Transmission of Affect in the Narrative of Teresa Brennan's “Bear”

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Michael Dykes Harrell
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Abstract. The goal of this essay is to provide an understanding of Teresa Brennan's theories in The Transmission of Affect by interweaving its concept of the self with the narrative of Marian Engel's novel Bear. Queer theory, as posited by Timothy Morton, points out that “heterosexist gender performance produces a metaphysical manifold that separates 'inside' from 'outside'.” Brennan's book offers a concept of the self that challenges many heteronormative binaries that dichotomize the individual as possessing stable inner/outer, subjective/objective, internal/external sides. The transmission of energy and affects – i.e., physical information (pheromones and hormones, for example) received from another's body or lingering airborne in the environment – blur the conventional boundaries between subjects and prove that our “individual” agencies are actually linked together, in fact, inseparable, Brennan argues.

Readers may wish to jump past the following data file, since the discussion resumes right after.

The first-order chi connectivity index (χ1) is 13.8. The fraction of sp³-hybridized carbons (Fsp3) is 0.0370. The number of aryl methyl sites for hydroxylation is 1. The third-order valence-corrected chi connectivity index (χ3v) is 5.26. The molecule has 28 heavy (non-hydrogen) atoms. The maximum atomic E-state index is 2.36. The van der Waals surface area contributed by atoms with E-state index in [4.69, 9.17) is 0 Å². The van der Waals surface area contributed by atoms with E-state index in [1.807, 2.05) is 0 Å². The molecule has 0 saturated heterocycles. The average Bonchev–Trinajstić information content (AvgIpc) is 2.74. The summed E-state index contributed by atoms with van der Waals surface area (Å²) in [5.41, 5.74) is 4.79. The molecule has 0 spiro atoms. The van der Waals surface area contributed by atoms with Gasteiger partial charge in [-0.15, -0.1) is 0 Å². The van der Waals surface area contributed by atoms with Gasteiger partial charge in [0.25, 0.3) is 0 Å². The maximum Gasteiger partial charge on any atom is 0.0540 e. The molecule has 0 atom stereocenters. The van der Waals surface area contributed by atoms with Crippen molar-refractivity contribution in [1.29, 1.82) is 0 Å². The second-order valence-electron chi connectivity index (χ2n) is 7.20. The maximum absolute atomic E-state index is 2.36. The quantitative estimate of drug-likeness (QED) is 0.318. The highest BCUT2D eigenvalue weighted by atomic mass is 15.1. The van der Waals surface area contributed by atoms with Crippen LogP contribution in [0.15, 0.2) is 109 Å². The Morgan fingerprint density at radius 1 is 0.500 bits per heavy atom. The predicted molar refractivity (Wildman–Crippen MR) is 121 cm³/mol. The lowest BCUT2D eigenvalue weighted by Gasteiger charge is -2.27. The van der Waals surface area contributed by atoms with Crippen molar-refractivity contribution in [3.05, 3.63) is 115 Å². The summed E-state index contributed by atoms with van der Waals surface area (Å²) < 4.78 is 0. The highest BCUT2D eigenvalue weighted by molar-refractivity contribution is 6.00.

The Transmission of Affect has been criticized by the fact that there are few examples of “any material or data describing the processes that were trying to be theorized . . ./clinical, anecdotal, literary, anthropological, medical or other . . .” (Jacobs). This essay is a notch in the project of materializing Brennan's work, via literary example: Marian Engel's novel Bear (1976), a narrative of a self-contained librarian whose affectionate interactions with a “pet” bear liberate her from deeply engrained heterosexist traditions. By presenting the predominantly affective encounters between the protagonist and the bear (such as olfactory, rhythmic, and tactile interactions), I argue that Engel's narrative exemplifies a transformation from the heterosexist perception of the self to the queer.

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